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Sexual Function in Postpartum Women Treated for Depression: Results From a Randomized Trial of Nortriptyline Versus Sertraline

Teresa Lanza di Scalea, M.D.; Barbara H. Hanusa, Ph.D.; and Katherine L. Wisner, M.D.


Objective: The primary aim of this article is to describe sexual concerns in postpartum women with DSM-IV diagnoses of major depressive disorder (MDD) before and during treatment with antidepressants in an 8-week double-blind randomized trial.

Method: Seventy women aged 19-42 years participated and were randomly assigned to either the tricyclic antidepressant nortriptyline (N = 38) or the serotonin selective reuptake inhibitor sertraline (N = 32). Women completed the Arizona Sexual Experience Scale to evaluate sexual concerns at enrollment and weekly during the trial. The outcome measure for depression, Hamilton Rating Scale for Depression, was completed in clinical interviews at the same time points. Comparisons of demographic and other characteristics of women were completed with t tests for continuous measures and with chi2 or Fisher exact statistics for categorical measures. Mixed-effects regressions were used to test for significance of the main effects of depression symptom scores, drug assignment, weeks treated with medication, and the interactions of these variables. Data were collected from April 1997 to April 2002.

Results: At entry into the randomized trial, 73% (N = 51) of the women reported problems in 3 or more areas of sexual concern compared to 37% (N = 26) at week 8. There were no significant differences at study entry in women randomly assigned to nortriptyline compared to those randomly assigned to sertraline in summary scores of sexual function nor in specific sexual concerns at any time point. At week 8, women whose MDD remitted were more likely to report fewer (< 3) sexual concerns than women whose MDD did not remit (76% vs. 24%, p =.006), independent of drug assignment.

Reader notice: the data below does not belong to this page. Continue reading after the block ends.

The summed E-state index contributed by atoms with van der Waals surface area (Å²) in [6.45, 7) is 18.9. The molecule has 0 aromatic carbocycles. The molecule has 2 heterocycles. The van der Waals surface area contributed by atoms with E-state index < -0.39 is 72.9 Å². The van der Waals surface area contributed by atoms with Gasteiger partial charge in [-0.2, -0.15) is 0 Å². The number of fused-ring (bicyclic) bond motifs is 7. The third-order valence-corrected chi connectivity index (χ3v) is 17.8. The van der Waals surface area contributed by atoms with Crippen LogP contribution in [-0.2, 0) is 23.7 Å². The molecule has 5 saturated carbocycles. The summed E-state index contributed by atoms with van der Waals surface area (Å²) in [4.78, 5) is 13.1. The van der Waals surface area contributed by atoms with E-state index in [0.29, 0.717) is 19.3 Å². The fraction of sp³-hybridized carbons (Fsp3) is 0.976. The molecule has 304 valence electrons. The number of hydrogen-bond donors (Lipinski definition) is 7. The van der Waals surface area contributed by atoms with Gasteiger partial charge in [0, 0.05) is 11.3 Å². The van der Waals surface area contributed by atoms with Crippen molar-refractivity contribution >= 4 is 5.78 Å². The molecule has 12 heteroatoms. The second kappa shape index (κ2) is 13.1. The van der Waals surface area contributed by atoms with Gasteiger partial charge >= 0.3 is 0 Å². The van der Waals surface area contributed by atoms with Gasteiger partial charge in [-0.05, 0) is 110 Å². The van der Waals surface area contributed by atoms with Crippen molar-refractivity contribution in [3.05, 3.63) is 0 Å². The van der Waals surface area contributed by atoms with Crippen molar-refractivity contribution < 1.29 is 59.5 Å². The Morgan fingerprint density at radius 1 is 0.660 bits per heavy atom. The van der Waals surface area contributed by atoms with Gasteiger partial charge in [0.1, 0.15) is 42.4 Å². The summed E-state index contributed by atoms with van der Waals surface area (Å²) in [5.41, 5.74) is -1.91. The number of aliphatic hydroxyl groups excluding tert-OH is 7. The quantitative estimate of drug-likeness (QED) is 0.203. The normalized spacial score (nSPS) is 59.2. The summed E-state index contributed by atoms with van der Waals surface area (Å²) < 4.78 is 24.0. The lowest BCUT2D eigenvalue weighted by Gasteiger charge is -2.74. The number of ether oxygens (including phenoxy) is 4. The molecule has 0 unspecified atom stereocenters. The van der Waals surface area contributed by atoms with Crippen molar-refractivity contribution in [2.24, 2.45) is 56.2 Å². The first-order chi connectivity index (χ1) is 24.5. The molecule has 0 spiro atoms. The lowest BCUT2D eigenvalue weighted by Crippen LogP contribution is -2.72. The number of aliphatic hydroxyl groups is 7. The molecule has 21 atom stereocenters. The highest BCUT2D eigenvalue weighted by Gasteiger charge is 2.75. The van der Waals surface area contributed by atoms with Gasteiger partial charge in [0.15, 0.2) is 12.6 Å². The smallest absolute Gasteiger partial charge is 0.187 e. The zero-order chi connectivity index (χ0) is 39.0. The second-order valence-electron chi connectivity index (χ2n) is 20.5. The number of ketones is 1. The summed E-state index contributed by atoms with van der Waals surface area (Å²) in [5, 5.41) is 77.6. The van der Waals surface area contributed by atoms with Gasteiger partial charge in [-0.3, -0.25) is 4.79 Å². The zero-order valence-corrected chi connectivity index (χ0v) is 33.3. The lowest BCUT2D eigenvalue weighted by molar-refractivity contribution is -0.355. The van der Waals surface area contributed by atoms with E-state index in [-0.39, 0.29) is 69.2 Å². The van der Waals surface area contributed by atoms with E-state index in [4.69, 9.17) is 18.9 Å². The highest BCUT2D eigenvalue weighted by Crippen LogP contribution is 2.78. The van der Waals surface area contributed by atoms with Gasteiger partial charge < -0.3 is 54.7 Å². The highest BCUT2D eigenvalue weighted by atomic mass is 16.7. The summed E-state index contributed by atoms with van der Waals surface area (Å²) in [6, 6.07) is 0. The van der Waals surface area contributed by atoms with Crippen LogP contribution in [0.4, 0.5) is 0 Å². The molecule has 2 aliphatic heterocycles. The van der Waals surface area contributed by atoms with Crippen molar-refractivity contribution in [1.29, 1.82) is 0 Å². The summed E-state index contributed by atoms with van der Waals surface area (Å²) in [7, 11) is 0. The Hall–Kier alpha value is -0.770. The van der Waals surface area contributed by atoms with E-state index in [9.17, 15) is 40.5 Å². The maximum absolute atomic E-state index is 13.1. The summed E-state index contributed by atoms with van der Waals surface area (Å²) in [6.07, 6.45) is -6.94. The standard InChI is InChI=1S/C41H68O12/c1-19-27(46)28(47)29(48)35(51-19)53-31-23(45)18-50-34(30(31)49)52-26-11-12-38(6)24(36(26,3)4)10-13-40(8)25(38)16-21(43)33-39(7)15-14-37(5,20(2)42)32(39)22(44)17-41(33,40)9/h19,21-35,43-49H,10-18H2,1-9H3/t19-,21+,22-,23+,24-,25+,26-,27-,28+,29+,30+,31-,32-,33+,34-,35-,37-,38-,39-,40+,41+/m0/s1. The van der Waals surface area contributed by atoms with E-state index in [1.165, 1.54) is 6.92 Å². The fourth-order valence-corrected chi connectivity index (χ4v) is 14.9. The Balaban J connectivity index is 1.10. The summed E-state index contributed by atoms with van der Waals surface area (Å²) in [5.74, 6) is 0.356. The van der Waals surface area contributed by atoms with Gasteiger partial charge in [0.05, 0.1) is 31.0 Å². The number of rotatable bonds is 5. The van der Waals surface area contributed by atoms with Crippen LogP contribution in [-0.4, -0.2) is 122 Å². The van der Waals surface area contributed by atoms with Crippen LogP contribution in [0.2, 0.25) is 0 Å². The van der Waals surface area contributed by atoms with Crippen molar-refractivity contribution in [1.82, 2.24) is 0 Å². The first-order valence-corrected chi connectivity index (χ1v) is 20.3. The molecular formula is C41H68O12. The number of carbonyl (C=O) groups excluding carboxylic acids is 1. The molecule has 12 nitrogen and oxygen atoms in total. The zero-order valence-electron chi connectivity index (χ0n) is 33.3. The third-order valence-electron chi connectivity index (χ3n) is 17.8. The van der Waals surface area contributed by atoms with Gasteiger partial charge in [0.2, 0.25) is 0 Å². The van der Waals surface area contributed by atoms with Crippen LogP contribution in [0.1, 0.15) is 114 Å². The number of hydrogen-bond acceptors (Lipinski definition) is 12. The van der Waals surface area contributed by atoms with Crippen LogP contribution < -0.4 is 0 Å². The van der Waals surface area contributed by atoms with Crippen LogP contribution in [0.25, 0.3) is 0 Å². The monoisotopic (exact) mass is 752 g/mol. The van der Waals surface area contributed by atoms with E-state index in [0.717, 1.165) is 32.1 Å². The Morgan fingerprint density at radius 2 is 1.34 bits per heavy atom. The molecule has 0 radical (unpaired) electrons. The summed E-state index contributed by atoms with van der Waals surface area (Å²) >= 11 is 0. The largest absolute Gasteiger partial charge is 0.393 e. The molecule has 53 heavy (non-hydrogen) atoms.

Conclusion: In postpartum women, sexual concerns are primarily affected by remission of depression rather than side effects of either a tricyclic or serotonergic antidepressant.

 

(J Clin Psychiatry 2009;70(3):423-428. Online Ahead of Print March 10, 2009. doi:10.4088/JCP.08m04625)


Received Aug. 20, 2008; accepted Oct. 30, 2008. From the Department of Psychiatry (all authors), Women's Behavioral HealthCARE (Drs. Hanusa and Wisner), and Departments of Obstetrics and Gynecology and Reproductive Sciences, Epidemiology, and Women's Studies (Dr. Wisner), Western Psychiatric Institute and Clinic, University of Pittsburgh Medical Center, Pa., and the Department of Neurosciences, Operative Unit of Psychiatry, University of Rome Tor Vergata, Italy (Dr. Lanza di Scalea).

This study was supported by National Institute of Mental Health (NIMH) grants R01 MH60335, R01 MH071825, and R01 MH075921 (Dr. Wisner, principal investigator).

Dr. Wisner has also received grant support from NIMH (SBIR #043), Stanley Medical Research Foundation, New York Mid-Atlantic Consortium for Genetics and Newborn Screening Services, the State of Pennsylvania, American Society for Bariatric Surgery, and Heinz Foundation; is a member of the speakers' bureau of GlaxoSmithKline; has a grant application pending at Wyeth; and is conducting a trial of transdermal estradiol for postpartum depression with the donation of placebo patches from Novogyne, a joint venture between Novartis and Noven. Drs. Lanza di Scalea and Hanusa report no additional financial affiliations or other relationships relevant to the subject of this article.

Corresponding author and reprints: Katherine L. Wisner, M.D., Department of Psychiatry, Women's Behavioral HealthCARE, Western Psychiatric Institute and Clinic, University of Pittsburgh Medical Center, 3811 O'Hara St., Pittsburgh, PA 15213 (e-mail: WisnerKL@upmc.edu).